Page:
HP, along with several other top personal PC makers, lost millions in sales to Apple and Android tablets in the last year. But the company contends there's plenty of room for all devices in the brave new, all-connected world.
Some observers of the IT world were taken aback by Hewlett-Packard's most recent quarterly earnings report,
which plainly showed that the world's largest supplier of personal
computers had slipped in the consumer laptop/notebook department.
People who follow the PC business closely, however, were not surprised.
These folks already knew that Apple's iPad and iPad 2, as well as a
flock of Google Android-based tablets, had cut deeply into all mobile
PC sales during 2010 and early 2011.
The numbers were stark. Along with all the major PC makers, HP's
consumer PC sales fell sharply in the quarter compared to a year ago,
before Apple's iPad and numerous other tablets hit the marketplace.
Analysts have projected worldwide sales of between 30 million and 50
million iPads in 2011, not to mention the other Android- and
Windows-based tablets now on the market.
experienced uneven consumer performance across its product categories
during the quarter with continued softness in consumer PCs across all
geographies," was the soft way CFO Cathy Lesjack positioned the
company's consumer PC cliff dive in the quarterly report.
HP's consumer PC sales fell a whopping 23 percent in the quarter
compared to one year ago. Overall, the worldwide PC market shrank by 3.2
percent in the first quarter of 2011 compared with 2010, researcher
IDC reported. IDC actually had predicted growth of 1.5 percent in the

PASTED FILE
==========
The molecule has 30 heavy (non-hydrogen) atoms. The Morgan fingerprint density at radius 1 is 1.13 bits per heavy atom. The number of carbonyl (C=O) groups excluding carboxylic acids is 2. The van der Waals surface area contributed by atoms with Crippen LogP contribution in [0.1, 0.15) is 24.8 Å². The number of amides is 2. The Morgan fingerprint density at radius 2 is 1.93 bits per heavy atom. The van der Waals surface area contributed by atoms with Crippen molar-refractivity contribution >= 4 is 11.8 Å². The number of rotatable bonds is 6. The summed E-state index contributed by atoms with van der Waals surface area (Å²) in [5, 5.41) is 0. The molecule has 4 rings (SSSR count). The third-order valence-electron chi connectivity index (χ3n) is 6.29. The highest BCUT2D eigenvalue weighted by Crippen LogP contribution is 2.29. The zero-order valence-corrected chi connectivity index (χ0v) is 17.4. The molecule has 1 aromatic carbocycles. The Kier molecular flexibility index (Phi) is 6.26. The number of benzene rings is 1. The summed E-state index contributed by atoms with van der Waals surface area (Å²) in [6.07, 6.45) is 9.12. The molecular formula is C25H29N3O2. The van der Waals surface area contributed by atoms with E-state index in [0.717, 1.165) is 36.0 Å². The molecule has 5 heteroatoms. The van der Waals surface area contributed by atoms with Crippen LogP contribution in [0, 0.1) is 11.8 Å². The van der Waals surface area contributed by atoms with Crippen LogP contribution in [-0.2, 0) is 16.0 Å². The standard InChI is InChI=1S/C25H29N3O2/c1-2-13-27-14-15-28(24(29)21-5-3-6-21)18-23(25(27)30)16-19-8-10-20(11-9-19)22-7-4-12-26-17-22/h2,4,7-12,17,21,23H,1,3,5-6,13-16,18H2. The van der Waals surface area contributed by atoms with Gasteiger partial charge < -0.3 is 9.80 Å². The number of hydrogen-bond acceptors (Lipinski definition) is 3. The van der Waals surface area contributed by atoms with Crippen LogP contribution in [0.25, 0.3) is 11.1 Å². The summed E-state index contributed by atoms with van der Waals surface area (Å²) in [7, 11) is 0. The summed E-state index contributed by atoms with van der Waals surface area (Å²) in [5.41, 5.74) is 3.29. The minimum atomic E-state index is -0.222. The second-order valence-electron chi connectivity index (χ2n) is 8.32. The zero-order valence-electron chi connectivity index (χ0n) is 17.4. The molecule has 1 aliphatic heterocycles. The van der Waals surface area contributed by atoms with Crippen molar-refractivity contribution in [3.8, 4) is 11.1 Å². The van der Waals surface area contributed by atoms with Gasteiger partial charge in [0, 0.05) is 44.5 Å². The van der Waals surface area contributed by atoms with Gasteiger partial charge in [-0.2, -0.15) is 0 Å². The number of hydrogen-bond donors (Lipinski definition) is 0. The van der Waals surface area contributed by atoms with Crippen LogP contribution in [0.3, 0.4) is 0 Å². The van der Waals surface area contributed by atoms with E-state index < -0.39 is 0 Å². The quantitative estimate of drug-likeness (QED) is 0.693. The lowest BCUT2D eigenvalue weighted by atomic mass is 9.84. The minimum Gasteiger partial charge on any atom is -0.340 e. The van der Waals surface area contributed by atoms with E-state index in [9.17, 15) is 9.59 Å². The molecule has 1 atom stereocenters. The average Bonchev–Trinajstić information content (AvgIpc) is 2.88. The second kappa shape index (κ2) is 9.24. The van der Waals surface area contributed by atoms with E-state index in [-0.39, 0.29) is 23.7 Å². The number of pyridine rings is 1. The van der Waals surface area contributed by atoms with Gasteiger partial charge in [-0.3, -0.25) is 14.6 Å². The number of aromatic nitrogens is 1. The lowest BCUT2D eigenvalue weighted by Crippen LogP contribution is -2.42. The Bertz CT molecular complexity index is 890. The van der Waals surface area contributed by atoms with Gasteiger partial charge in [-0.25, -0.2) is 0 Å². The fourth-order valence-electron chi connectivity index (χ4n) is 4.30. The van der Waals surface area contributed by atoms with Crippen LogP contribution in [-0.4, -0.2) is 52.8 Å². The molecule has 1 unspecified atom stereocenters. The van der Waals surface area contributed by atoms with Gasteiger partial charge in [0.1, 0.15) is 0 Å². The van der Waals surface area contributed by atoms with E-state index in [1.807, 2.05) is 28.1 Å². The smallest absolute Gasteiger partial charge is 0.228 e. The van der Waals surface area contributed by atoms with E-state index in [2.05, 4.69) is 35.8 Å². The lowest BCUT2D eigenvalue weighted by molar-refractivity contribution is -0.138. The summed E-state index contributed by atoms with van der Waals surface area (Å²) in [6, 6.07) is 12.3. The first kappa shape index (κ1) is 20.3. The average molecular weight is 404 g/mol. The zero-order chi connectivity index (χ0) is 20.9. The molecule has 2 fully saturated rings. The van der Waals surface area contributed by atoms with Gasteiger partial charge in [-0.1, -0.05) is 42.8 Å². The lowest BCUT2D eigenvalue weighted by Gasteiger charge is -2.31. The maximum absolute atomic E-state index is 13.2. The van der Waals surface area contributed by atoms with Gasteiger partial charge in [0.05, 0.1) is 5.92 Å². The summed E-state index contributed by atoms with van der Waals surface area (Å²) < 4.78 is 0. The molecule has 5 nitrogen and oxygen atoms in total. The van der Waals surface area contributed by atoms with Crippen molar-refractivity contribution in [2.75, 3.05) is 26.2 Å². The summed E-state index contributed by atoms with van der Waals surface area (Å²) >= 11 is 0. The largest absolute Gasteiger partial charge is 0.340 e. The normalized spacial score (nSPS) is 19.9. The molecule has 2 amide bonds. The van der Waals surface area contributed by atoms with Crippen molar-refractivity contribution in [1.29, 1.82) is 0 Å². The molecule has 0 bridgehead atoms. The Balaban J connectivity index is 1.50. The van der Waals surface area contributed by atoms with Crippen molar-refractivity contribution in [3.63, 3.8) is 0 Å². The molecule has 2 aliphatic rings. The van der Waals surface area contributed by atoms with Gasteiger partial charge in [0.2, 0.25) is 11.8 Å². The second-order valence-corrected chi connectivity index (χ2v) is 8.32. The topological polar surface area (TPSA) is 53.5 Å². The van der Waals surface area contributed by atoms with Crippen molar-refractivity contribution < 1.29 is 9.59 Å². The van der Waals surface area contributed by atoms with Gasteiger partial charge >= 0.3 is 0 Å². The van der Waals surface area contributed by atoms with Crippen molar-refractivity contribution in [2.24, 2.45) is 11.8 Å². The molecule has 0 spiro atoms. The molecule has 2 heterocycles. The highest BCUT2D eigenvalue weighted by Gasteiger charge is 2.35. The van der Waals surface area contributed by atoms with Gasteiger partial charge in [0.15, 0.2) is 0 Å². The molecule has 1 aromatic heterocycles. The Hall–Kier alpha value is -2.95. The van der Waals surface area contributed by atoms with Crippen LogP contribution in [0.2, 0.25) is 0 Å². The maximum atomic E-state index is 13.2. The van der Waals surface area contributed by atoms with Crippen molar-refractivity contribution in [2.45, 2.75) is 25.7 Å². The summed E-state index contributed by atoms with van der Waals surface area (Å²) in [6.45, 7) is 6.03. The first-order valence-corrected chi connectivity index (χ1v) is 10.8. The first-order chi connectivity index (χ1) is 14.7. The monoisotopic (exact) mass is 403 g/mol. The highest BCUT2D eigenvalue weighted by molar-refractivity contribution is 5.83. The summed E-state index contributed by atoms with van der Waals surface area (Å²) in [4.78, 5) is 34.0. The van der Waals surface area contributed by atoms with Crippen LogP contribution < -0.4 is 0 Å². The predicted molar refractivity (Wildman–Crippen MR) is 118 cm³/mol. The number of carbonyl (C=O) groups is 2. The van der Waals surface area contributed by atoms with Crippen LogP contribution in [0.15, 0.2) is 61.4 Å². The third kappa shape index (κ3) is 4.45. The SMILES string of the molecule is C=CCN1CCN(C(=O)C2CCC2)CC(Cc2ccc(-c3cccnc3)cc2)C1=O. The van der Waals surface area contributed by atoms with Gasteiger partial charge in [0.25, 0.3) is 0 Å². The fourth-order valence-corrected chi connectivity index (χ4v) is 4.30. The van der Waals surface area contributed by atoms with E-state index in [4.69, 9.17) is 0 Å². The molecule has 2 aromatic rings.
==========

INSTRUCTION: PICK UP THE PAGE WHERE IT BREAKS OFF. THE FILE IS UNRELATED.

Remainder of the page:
Another industry researcher, IHS iSuppli, reported that portable PC
sales slumped by more than 11 million units during Q1 2011, attributing
it directly to increased interest in tablets. IHS iSuppli expressed
surprise at a slight quarter-on-quarter decrease (to 81.3 million
units), because PC shipments had reached a quarterly high at the end of
2010 on strong corporate demand.
Acer's PC sales were down 20.4 percent, Dell's were also down. In fact,
five of the world's top seven notebook producers are all in the same boat.
Chris Preimesberger was named Editor-in-Chief of Features & Analysis at eWEEK in November 2011. Previously he served eWEEK as Senior Writer, covering a range of IT sectors that include data center systems, cloud computing, storage, virtualization, green IT, e-discovery and IT governance. His blog, Storage Station, is considered a go-to information source. Chris won a national Folio Award for magazine writing in November 2011 for a cover story on Salesforce.com and CEO-founder Marc Benioff, and he has served as a judge for the SIIA Codie Awards since 2005. In previous IT journalism, Chris was a founding editor of both IT Manager's Journal and DevX.com and was managing editor of Software Development magazine. His diverse resume also includes: sportswriter for the Los Angeles Daily News, covering NCAA and NBA basketball, television critic for the Palo Alto Times Tribune, and Sports Information Director at Stanford University. He has served as a correspondent for The Associated Press, covering Stanford and NCAA tournament basketball, since 1983. He has covered a number of major events, including the 1984 Democratic National Convention, a Presidential press conference at the White House in 1993, the Emmy Awards (three times), two Rose Bowls, the Fiesta Bowl, several NCAA men's and women's basketball tournaments, a Formula One Grand Prix auto race, a heavyweight boxing championship bout (Ali vs. Spinks, 1978), and the 1985 Super Bowl. A 1975 graduate of Pepperdine University in Malibu, Calif., Chris has won more than a dozen regional and national awards for his work. He and his wife, Rebecca, have four children and reside in Redwood City, Calif.Follow on Twitter: editingwhiz